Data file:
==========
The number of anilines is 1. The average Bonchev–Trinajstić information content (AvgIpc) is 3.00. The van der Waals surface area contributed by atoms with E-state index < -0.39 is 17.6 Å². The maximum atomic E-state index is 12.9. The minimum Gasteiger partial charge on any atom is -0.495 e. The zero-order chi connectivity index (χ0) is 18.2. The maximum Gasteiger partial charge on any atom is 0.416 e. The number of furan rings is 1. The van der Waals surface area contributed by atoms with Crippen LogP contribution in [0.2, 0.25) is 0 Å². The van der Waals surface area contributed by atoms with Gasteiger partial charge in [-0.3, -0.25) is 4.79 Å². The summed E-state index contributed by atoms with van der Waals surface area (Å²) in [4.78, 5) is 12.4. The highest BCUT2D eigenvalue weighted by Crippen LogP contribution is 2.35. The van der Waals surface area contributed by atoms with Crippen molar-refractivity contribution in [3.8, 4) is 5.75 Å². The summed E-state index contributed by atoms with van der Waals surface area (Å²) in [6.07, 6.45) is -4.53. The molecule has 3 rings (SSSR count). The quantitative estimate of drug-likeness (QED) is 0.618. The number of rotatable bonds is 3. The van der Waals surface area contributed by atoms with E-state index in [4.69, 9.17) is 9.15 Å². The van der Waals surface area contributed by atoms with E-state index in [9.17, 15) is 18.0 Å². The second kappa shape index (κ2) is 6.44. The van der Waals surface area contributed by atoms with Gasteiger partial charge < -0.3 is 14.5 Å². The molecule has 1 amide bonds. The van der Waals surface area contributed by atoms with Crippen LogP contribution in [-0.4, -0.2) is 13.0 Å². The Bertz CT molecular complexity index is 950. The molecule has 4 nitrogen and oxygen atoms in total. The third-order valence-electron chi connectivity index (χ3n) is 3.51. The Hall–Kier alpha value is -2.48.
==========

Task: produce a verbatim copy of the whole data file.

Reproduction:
The number of anilines is 1. The average Bonchev–Trinajstić information content (AvgIpc) is 3.00. The van der Waals surface area contributed by atoms with E-state index < -0.39 is 17.6 Å². The maximum atomic E-state index is 12.9. The minimum Gasteiger partial charge on any atom is -0.495 e. The zero-order chi connectivity index (χ0) is 18.2. The maximum Gasteiger partial charge on any atom is 0.416 e. The number of furan rings is 1. The van der Waals surface area contributed by atoms with Crippen LogP contribution in [0.2, 0.25) is 0 Å². The van der Waals surface area contributed by atoms with Gasteiger partial charge in [-0.3, -0.25) is 4.79 Å². The summed E-state index contributed by atoms with van der Waals surface area (Å²) in [4.78, 5) is 12.4. The highest BCUT2D eigenvalue weighted by Crippen LogP contribution is 2.35. The van der Waals surface area contributed by atoms with Crippen molar-refractivity contribution in [3.8, 4) is 5.75 Å². The summed E-state index contributed by atoms with van der Waals surface area (Å²) in [6.07, 6.45) is -4.53. The molecule has 3 rings (SSSR count). The quantitative estimate of drug-likeness (QED) is 0.618. The number of rotatable bonds is 3. The van der Waals surface area contributed by atoms with E-state index in [4.69, 9.17) is 9.15 Å². The van der Waals surface area contributed by atoms with E-state index in [9.17, 15) is 18.0 Å². The second kappa shape index (κ2) is 6.44. The van der Waals surface area contributed by atoms with Gasteiger partial charge < -0.3 is 14.5 Å². The molecule has 1 amide bonds. The van der Waals surface area contributed by atoms with Crippen LogP contribution in [-0.4, -0.2) is 13.0 Å². The Bertz CT molecular complexity index is 950. The molecule has 4 nitrogen and oxygen atoms in total. The third-order valence-electron chi connectivity index (χ3n) is 3.51. The Hall–Kier alpha value is -2.48.